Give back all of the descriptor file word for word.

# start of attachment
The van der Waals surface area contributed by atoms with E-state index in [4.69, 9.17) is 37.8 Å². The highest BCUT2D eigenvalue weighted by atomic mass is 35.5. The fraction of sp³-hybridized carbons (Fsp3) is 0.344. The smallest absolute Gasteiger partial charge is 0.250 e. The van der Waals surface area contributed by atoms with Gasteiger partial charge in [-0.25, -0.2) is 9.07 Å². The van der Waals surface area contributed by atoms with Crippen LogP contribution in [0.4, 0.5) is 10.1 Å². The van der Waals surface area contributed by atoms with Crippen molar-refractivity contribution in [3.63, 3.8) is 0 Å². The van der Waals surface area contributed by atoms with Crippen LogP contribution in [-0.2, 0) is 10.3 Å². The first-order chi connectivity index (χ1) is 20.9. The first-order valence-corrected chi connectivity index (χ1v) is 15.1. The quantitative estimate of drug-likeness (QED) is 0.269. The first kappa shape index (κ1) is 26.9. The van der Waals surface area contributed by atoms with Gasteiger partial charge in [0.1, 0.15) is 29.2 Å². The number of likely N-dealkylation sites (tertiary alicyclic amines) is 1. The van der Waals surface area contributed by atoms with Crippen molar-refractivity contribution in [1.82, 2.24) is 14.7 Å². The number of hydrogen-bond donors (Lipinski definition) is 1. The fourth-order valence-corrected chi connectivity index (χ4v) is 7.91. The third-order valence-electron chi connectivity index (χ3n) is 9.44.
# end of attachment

The van der Waals surface area contributed by atoms with E-state index in [4.69, 9.17) is 37.8 Å². The highest BCUT2D eigenvalue weighted by atomic mass is 35.5. The fraction of sp³-hybridized carbons (Fsp3) is 0.344. The smallest absolute Gasteiger partial charge is 0.250 e. The van der Waals surface area contributed by atoms with Gasteiger partial charge in [-0.25, -0.2) is 9.07 Å². The van der Waals surface area contributed by atoms with Crippen LogP contribution in [0.4, 0.5) is 10.1 Å². The van der Waals surface area contributed by atoms with Crippen molar-refractivity contribution in [3.63, 3.8) is 0 Å². The van der Waals surface area contributed by atoms with Crippen LogP contribution in [-0.2, 0) is 10.3 Å². The first-order chi connectivity index (χ1) is 20.9. The first-order valence-corrected chi connectivity index (χ1v) is 15.1. The quantitative estimate of drug-likeness (QED) is 0.269. The first kappa shape index (κ1) is 26.9. The van der Waals surface area contributed by atoms with Gasteiger partial charge in [0.1, 0.15) is 29.2 Å². The number of likely N-dealkylation sites (tertiary alicyclic amines) is 1. The van der Waals surface area contributed by atoms with Crippen molar-refractivity contribution in [1.82, 2.24) is 14.7 Å². The number of hydrogen-bond donors (Lipinski definition) is 1. The fourth-order valence-corrected chi connectivity index (χ4v) is 7.91. The third-order valence-electron chi connectivity index (χ3n) is 9.44.